Self-awareness. The film addresses many things in films that the audience is thinking. For instance, early on, it says something about the writers not having any ideas on their own, so they just remake old things. Later on, there is a scene during the freeway chase scene where a truck full of some kind of gas has a slight accident, but doesn’t explode, as we see in so many films.

Chemistry. Just like in real life, partners have to have chemistry. If you’re going to pair up an odd couple like Hill and Tatum, then they better work well together, and they do. Who would have thought that Channing Tatum had some comedy chops. I have to tip my hat to this guy, where many stars who can’t act are assuming people are just criticizing them or being haters, Tatum has taken the time to hone his craft and the improvements are showing.

What didn’t I like?

Franco II. This kid, Dave Franco, has rubbed me the wrong way ever since I first saw him on the last season on Scrubs. His older brother, James, has his moments, but at least he has the chops to back it up. This guy just grates on my everlasting nerves, and this time it can’t be blamed on the characters since he’s supposed to be likable.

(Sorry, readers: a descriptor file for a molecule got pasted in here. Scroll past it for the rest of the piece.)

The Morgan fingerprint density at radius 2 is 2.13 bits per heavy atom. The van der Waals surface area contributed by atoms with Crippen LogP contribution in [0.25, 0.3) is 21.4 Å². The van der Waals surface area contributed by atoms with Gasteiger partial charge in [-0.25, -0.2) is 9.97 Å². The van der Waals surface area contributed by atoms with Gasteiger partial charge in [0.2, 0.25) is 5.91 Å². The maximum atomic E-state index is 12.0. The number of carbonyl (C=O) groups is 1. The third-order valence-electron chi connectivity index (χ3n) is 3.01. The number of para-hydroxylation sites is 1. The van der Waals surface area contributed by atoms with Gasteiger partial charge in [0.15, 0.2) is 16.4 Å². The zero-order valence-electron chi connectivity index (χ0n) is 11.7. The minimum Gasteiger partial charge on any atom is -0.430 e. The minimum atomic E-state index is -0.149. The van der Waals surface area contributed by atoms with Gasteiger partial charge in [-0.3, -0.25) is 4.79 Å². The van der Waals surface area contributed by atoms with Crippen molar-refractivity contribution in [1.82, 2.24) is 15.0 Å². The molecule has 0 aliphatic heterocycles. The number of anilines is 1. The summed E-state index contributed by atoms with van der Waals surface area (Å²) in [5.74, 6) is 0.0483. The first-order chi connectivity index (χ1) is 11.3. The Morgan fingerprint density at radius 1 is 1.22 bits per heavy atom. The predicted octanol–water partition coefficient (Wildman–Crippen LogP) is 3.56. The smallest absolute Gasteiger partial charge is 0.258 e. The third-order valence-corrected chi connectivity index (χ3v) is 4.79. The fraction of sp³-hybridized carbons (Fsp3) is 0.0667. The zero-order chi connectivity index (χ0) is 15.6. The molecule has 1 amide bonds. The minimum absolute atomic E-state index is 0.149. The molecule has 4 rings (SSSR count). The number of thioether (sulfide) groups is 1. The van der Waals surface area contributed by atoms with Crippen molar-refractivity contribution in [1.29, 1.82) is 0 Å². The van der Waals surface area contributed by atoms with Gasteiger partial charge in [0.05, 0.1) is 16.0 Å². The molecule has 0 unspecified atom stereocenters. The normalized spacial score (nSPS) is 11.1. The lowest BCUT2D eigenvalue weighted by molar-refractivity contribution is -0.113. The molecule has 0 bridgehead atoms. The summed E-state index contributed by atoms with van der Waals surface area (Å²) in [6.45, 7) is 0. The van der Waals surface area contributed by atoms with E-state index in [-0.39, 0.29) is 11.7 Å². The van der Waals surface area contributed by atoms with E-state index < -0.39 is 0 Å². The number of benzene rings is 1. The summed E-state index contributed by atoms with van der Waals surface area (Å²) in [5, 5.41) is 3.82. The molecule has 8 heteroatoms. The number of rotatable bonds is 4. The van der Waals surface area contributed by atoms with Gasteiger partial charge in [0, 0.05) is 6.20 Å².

Hot for teacher. The AP Chemistry teacher obviously has some kind of horny, lustful, attraction towards Jenko. It actually is a bit passive-agressive. All that is well and good, but here’s the thing. For all the emphasis they put on Schmidt and Molly, it seemed they could have done some exploring with these. I can just see some of the awkward situations, but I guess that would have been too much to ask.